Miners angry at no company tax cut
The booming mining sector was saved from any further significant tax pain in Wayne Swan's fifth budget but the revenue grab the Treasurer was hoping to earn has again been watered down, The Australian reports.
Swan last night outlined that he would spread the riches from the mining boom – earned through the minerals resource rent tax – to ordinary Australians rather than the business community through a 1% cut to the tax rate.
Atlas Iron chairman David Flanagan said the 1% cut to the company tax rate was material and yet another broken promise by the government.
BC Iron managing director Mike Young said it was disappointing there was no cut to the company tax rate and said the funds should instead be directed towards infrastructure funds to contribute to "nation building" projects.
Investment to reach record levels
The business investment boom is expected to reach an all-time high this year, The Australian reports.
The budget delivered in Canberra last night revealed investment will surge again, as companies cash in on the second phase of the mining supercycle.
Treasury estimates there will be an extra $120 billion pumped into projects this year to build on the $450 billion under way, more than half spent on projects already approved or under construction.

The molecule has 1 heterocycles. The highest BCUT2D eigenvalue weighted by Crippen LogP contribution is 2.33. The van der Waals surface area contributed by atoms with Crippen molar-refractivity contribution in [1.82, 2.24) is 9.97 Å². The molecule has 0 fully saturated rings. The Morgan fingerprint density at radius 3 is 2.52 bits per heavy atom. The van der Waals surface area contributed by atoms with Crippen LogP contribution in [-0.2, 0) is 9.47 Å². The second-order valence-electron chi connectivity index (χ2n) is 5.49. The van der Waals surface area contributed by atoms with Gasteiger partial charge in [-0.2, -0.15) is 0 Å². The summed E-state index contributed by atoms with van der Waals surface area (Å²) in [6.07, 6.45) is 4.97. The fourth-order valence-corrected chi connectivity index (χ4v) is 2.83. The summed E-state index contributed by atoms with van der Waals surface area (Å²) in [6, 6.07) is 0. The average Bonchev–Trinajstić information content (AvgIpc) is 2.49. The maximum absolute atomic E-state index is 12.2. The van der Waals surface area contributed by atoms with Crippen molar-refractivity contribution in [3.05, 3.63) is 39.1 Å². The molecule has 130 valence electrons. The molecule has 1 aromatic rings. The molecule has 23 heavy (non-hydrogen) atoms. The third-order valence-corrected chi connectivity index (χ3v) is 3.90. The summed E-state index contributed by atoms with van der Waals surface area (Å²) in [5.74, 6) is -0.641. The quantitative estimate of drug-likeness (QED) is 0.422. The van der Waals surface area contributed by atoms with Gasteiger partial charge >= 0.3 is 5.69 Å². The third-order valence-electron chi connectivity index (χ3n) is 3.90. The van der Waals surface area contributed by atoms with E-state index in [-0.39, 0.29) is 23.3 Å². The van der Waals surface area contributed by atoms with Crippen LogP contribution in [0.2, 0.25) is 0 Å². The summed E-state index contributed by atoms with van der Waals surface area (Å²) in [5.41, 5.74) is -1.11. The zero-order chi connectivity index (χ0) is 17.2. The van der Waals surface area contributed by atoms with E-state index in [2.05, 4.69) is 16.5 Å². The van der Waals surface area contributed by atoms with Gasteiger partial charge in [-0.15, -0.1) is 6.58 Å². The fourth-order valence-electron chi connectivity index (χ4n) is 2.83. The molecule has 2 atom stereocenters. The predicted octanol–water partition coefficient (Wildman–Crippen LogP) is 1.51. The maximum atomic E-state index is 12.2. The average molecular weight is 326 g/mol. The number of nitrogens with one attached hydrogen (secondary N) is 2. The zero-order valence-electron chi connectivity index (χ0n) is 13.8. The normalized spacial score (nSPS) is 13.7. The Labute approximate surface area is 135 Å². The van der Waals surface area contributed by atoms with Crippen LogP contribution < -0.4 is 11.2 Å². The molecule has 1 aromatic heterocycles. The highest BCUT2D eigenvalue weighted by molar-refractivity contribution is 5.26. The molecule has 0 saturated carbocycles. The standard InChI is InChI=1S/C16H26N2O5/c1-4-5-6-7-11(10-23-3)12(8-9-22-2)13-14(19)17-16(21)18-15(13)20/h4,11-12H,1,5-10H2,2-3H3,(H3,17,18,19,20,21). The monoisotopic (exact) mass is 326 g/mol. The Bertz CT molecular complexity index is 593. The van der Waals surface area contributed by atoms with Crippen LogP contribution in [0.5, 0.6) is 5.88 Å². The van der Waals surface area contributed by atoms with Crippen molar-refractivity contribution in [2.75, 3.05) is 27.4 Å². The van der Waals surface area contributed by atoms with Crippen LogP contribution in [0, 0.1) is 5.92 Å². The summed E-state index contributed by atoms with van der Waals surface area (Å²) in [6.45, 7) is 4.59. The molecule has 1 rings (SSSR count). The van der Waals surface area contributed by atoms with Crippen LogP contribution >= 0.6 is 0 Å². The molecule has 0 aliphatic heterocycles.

The new injection of investment will equate to 12.5% of gross domestic product, a record, and 8% the following year.
Major miners are expected to account for most of the new spending, which Treasury warned could further exacerbate the "patchwork" economy.
Resource deals slump amid global uncertainty
Floats, mergers and acquisitions have dried up in the mining and metals sector because of the faltering world economy, the Sydney Morning Herald reports.
The number of transactions begun globally in the March quarter fell 34% below that for the first quarter of 2011. Deal value was down 20%.
Figures compiled by Ernst & Young showed almost 300 transactions took place in the March quarters of 2010 and 2011, but this slumped to 195 this year. Total value fell from $US31 billion in the first quarter of 2011 to $US25 billion this year.
Trade deficit hits $1.6 billion as imports climb
Australia posted a wider than expected trade deficit yesterday, raising questions about the outlook for the export sector in a time of weaker domestic growth, the Sydney Morning Herald reports.
The March trade deficit widened to $1.59 billion, from a revised $754 million fall in February, according to the Australian Bureau of Statistics. The result was wider than the $1.3 billion deficit analysts expected.